The enlightenment value of public opinion polling finally became incontrovertible this week. Of course, you wouldn't know that unless we, your humble servants providing news you can use, were constantly deploying our proprietary (and much-maligned) data-mining software to keep you informed 24-7. We call it Brain-Assisted Ocular Scanning of Stuff (BOSOS), or, in commonplace vernacular, reading and thinking.
Reporting on the latest CNN/USA Today/Gallup Poll, CNN.com informed that, "About a fifth of Americans think federal agents have listened in on their phone calls....Twenty-one percent of the 1,000 adults who replied to the survey...said it was very likely their conversations had been wiretapped....The sampling error for the question was plus or minus 3 percentage points."
That's news, folks, by any criteria, even if it was suppressed because of the beginning of World War III resulting from Danish cartoons and a Texas quail-hunting accident.
While statistical calculation is not our strongest suit, we are reliably instructed by census data that there are 217.8 million adults over the age of 18 in the U.S. Twenty-one percent of that population comes to 45,738,000 people. If polling data do, in fact, represent the views of the population from which the sample is taken, then either this "domestic spying" thing is truly way out of control or you might strongly prefer that every fifth person behind you in the grocery checkout line be somewhere else, like a padded room.
Despite searching semi-diligently, we were unable to find the poll's demographic breakdown for the folks who answered the question, or even the question as asked. To some, those would be trivial issues, but if all 45,738,000 are liberals, for example, we could quickly observe that the spy program is working as intended and move on.
If a substantial percentage of those 45,738,000 adults is gainfully employed, that would explain why you are inclined to run when retail employees ask, "Can I help you?" If a substantial percentage is employed for wages above minimum, that would give you a greater appreciation for those commercials featuring an office full of monkeys (or chimps, they all look the same to us).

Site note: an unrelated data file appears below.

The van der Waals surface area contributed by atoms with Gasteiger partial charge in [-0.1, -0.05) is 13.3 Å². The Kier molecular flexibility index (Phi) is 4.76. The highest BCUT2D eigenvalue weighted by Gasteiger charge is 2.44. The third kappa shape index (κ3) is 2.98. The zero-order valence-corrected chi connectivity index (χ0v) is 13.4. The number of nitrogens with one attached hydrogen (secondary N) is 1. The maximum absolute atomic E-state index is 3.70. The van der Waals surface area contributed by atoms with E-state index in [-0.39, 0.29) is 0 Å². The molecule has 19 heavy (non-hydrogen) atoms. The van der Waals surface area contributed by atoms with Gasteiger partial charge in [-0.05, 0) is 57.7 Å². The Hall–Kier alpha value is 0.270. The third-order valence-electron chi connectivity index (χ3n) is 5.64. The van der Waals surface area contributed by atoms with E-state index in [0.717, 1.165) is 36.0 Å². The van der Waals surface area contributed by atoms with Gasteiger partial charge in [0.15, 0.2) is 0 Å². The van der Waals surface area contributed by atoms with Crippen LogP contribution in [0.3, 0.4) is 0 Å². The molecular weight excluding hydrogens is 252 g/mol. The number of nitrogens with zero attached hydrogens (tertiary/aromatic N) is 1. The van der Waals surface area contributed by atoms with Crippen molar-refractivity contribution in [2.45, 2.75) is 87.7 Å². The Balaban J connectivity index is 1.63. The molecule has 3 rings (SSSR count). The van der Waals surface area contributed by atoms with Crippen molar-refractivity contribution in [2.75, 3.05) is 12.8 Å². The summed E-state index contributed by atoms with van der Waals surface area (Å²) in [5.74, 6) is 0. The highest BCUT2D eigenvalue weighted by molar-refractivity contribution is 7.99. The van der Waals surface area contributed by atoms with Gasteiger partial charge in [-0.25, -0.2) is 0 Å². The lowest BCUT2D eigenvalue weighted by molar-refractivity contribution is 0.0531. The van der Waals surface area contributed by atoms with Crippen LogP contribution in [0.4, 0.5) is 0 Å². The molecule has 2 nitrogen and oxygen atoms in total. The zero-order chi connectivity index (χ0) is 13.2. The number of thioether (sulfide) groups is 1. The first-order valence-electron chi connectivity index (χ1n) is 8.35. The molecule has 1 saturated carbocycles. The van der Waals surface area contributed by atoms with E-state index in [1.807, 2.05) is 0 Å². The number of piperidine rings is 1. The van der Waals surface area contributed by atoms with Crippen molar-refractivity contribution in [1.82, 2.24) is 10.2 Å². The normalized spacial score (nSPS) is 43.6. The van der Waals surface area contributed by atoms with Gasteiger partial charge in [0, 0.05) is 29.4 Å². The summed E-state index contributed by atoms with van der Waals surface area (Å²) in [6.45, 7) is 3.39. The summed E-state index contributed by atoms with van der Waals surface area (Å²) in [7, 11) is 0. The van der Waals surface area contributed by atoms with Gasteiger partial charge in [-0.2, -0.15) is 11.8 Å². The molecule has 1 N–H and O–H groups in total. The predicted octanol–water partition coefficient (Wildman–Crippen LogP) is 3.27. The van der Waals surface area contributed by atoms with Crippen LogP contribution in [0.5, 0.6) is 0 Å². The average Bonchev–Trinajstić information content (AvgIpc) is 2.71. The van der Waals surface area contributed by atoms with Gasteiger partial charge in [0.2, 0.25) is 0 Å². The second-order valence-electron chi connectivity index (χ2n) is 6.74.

Since we have none of that data, we must instead form learned hypotheses at least as informed as those of the medical community that admonished you to eat a low-fat diet or take ginormous calcium supplements for good bone health.
Our hypotheses place us on the horns of a dilemma. There are clearly not enough federal agents in the universe to adequately monitor the incessant phonage of 45,738,000 people (unless, again, they are all liberals, who tend to congregate densely in small places to aid herding and monitoring).
It would seem, then, that only a fraction of those 45,738,000 are really being wiretapped. Pick a number, whatever you think, because the NSA clearly isn't going to tell you. Then, with a heavy heart, contemplate all the rest who only "believe" they are being wiretapped. Millions upon millions upon millions of your fellow countrymen and countrywomen are either paranoid or suffer delusions of grandeur (it's a terrible burden to be too unimportant to be wiretapped) or both.
The President believes we need to strengthen our knowledge of math and science, and while we respect his judgment, we would be remiss if we did not also urge a crash program of mandatory psychiatric treatment, unless, of course, psychiatrists make up a substantial percentage of those who believe they are being wiretapped.Fenruary 16, 2006